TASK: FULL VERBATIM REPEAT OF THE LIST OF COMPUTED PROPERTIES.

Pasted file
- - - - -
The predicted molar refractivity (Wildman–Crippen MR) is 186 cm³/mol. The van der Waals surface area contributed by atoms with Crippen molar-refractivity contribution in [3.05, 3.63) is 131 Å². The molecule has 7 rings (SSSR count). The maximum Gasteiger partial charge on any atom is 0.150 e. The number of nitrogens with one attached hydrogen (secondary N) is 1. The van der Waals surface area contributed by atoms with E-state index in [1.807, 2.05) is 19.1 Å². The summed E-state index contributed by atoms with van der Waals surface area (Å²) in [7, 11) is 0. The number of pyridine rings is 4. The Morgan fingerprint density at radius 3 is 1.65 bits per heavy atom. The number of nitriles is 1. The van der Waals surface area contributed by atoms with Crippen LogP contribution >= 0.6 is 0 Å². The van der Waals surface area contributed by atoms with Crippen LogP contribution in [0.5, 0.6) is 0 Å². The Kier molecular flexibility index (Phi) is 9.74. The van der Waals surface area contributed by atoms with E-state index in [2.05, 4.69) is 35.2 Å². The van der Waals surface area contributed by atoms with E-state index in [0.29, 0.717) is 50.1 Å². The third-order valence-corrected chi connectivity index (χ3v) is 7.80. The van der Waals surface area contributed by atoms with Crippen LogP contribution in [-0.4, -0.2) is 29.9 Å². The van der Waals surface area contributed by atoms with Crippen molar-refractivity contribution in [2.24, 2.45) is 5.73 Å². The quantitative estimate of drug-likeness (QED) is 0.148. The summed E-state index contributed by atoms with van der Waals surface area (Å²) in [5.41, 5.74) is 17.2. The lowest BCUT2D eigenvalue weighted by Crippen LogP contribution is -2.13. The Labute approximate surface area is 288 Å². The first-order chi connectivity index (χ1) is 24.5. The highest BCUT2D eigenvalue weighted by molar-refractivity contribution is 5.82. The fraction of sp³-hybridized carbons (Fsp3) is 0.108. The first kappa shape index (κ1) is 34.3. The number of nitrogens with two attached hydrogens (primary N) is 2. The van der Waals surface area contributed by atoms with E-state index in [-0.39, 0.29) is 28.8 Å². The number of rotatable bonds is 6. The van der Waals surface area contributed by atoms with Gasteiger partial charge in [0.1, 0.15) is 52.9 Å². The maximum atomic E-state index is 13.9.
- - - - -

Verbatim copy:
The predicted molar refractivity (Wildman–Crippen MR) is 186 cm³/mol. The van der Waals surface area contributed by atoms with Crippen molar-refractivity contribution in [3.05, 3.63) is 131 Å². The molecule has 7 rings (SSSR count). The maximum Gasteiger partial charge on any atom is 0.150 e. The number of nitrogens with one attached hydrogen (secondary N) is 1. The van der Waals surface area contributed by atoms with E-state index in [1.807, 2.05) is 19.1 Å². The summed E-state index contributed by atoms with van der Waals surface area (Å²) in [7, 11) is 0. The number of pyridine rings is 4. The Morgan fingerprint density at radius 3 is 1.65 bits per heavy atom. The number of nitriles is 1. The van der Waals surface area contributed by atoms with Crippen LogP contribution >= 0.6 is 0 Å². The van der Waals surface area contributed by atoms with Crippen LogP contribution in [0.5, 0.6) is 0 Å². The Kier molecular flexibility index (Phi) is 9.74. The van der Waals surface area contributed by atoms with E-state index in [2.05, 4.69) is 35.2 Å². The van der Waals surface area contributed by atoms with E-state index in [0.29, 0.717) is 50.1 Å². The third-order valence-corrected chi connectivity index (χ3v) is 7.80. The van der Waals surface area contributed by atoms with Crippen LogP contribution in [-0.4, -0.2) is 29.9 Å². The van der Waals surface area contributed by atoms with Crippen molar-refractivity contribution in [2.24, 2.45) is 5.73 Å². The quantitative estimate of drug-likeness (QED) is 0.148. The summed E-state index contributed by atoms with van der Waals surface area (Å²) in [5.41, 5.74) is 17.2. The lowest BCUT2D eigenvalue weighted by Crippen LogP contribution is -2.13. The Labute approximate surface area is 288 Å². The first-order chi connectivity index (χ1) is 24.5. The highest BCUT2D eigenvalue weighted by molar-refractivity contribution is 5.82. The fraction of sp³-hybridized carbons (Fsp3) is 0.108. The first kappa shape index (κ1) is 34.3. The number of nitrogens with two attached hydrogens (primary N) is 2. The van der Waals surface area contributed by atoms with E-state index in [-0.39, 0.29) is 28.8 Å². The number of rotatable bonds is 6. The van der Waals surface area contributed by atoms with Gasteiger partial charge in [0.1, 0.15) is 52.9 Å². The maximum atomic E-state index is 13.9.